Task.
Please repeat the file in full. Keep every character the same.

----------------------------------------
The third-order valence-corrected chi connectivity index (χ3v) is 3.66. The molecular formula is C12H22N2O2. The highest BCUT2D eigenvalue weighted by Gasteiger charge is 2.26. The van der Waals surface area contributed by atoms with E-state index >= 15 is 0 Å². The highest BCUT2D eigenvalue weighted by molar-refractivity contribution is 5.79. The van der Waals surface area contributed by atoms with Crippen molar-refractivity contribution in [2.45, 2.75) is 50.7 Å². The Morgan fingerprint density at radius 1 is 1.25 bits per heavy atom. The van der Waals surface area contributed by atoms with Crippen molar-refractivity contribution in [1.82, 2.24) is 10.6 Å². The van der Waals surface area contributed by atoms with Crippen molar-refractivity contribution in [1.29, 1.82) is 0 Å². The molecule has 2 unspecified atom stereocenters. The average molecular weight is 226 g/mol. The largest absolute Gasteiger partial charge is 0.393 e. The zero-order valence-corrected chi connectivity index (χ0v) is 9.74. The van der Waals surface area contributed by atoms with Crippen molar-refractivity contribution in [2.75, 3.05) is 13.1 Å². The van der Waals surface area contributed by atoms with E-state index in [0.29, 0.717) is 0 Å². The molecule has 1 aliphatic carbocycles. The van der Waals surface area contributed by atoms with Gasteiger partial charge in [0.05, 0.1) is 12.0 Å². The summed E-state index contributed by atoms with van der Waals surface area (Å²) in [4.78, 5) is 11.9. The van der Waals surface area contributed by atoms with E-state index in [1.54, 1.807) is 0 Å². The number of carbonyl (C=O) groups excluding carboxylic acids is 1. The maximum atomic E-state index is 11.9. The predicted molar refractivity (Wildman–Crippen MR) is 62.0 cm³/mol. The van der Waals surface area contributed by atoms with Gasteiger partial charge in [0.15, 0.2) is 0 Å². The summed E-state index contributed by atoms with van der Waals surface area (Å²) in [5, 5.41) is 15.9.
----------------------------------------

The third-order valence-corrected chi connectivity index (χ3v) is 3.66. The molecular formula is C12H22N2O2. The highest BCUT2D eigenvalue weighted by Gasteiger charge is 2.26. The van der Waals surface area contributed by atoms with E-state index >= 15 is 0 Å². The highest BCUT2D eigenvalue weighted by molar-refractivity contribution is 5.79. The van der Waals surface area contributed by atoms with Crippen molar-refractivity contribution in [2.45, 2.75) is 50.7 Å². The Morgan fingerprint density at radius 1 is 1.25 bits per heavy atom. The van der Waals surface area contributed by atoms with Crippen molar-refractivity contribution in [1.82, 2.24) is 10.6 Å². The van der Waals surface area contributed by atoms with Crippen molar-refractivity contribution in [1.29, 1.82) is 0 Å². The molecule has 2 unspecified atom stereocenters. The average molecular weight is 226 g/mol. The largest absolute Gasteiger partial charge is 0.393 e. The zero-order valence-corrected chi connectivity index (χ0v) is 9.74. The van der Waals surface area contributed by atoms with Crippen molar-refractivity contribution in [2.75, 3.05) is 13.1 Å². The van der Waals surface area contributed by atoms with E-state index in [0.29, 0.717) is 0 Å². The molecule has 1 aliphatic carbocycles. The van der Waals surface area contributed by atoms with Gasteiger partial charge in [0.05, 0.1) is 12.0 Å². The summed E-state index contributed by atoms with van der Waals surface area (Å²) in [4.78, 5) is 11.9. The van der Waals surface area contributed by atoms with E-state index in [1.54, 1.807) is 0 Å². The number of carbonyl (C=O) groups excluding carboxylic acids is 1. The maximum atomic E-state index is 11.9. The predicted molar refractivity (Wildman–Crippen MR) is 62.0 cm³/mol. The van der Waals surface area contributed by atoms with Gasteiger partial charge in [0.15, 0.2) is 0 Å². The summed E-state index contributed by atoms with van der Waals surface area (Å²) in [5, 5.41) is 15.9.